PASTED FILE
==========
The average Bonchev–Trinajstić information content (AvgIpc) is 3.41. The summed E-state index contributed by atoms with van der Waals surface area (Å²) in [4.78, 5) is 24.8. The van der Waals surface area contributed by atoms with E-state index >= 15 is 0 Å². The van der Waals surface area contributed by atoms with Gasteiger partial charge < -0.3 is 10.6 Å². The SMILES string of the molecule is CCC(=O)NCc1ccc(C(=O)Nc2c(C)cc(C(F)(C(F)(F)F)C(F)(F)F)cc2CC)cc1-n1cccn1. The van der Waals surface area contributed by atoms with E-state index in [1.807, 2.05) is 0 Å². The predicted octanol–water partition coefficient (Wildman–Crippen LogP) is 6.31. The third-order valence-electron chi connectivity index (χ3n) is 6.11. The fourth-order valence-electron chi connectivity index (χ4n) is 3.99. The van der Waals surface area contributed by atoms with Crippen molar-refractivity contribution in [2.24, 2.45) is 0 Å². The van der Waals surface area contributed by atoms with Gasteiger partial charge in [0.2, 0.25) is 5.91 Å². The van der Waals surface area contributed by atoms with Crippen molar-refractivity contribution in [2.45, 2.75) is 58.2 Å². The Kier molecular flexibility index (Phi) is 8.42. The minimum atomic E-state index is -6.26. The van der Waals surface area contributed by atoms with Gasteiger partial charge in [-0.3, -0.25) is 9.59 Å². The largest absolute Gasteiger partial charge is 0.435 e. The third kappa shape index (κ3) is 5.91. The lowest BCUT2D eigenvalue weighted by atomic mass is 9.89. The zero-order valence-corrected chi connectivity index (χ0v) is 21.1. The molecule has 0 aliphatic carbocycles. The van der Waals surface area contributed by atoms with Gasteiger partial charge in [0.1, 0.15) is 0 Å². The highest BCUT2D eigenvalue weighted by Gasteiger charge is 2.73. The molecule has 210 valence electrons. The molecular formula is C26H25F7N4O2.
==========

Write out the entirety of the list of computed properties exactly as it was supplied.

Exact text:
The average Bonchev–Trinajstić information content (AvgIpc) is 3.41. The summed E-state index contributed by atoms with van der Waals surface area (Å²) in [4.78, 5) is 24.8. The van der Waals surface area contributed by atoms with E-state index >= 15 is 0 Å². The van der Waals surface area contributed by atoms with Gasteiger partial charge < -0.3 is 10.6 Å². The SMILES string of the molecule is CCC(=O)NCc1ccc(C(=O)Nc2c(C)cc(C(F)(C(F)(F)F)C(F)(F)F)cc2CC)cc1-n1cccn1. The van der Waals surface area contributed by atoms with E-state index in [1.807, 2.05) is 0 Å². The predicted octanol–water partition coefficient (Wildman–Crippen LogP) is 6.31. The third-order valence-electron chi connectivity index (χ3n) is 6.11. The fourth-order valence-electron chi connectivity index (χ4n) is 3.99. The van der Waals surface area contributed by atoms with Crippen molar-refractivity contribution in [2.24, 2.45) is 0 Å². The van der Waals surface area contributed by atoms with Gasteiger partial charge in [0.2, 0.25) is 5.91 Å². The van der Waals surface area contributed by atoms with Crippen molar-refractivity contribution in [2.45, 2.75) is 58.2 Å². The Kier molecular flexibility index (Phi) is 8.42. The minimum atomic E-state index is -6.26. The van der Waals surface area contributed by atoms with Gasteiger partial charge in [-0.3, -0.25) is 9.59 Å². The largest absolute Gasteiger partial charge is 0.435 e. The third kappa shape index (κ3) is 5.91. The lowest BCUT2D eigenvalue weighted by atomic mass is 9.89. The zero-order valence-corrected chi connectivity index (χ0v) is 21.1. The molecule has 0 aliphatic carbocycles. The van der Waals surface area contributed by atoms with Gasteiger partial charge in [0.1, 0.15) is 0 Å². The highest BCUT2D eigenvalue weighted by Gasteiger charge is 2.73. The molecule has 210 valence electrons. The molecular formula is C26H25F7N4O2.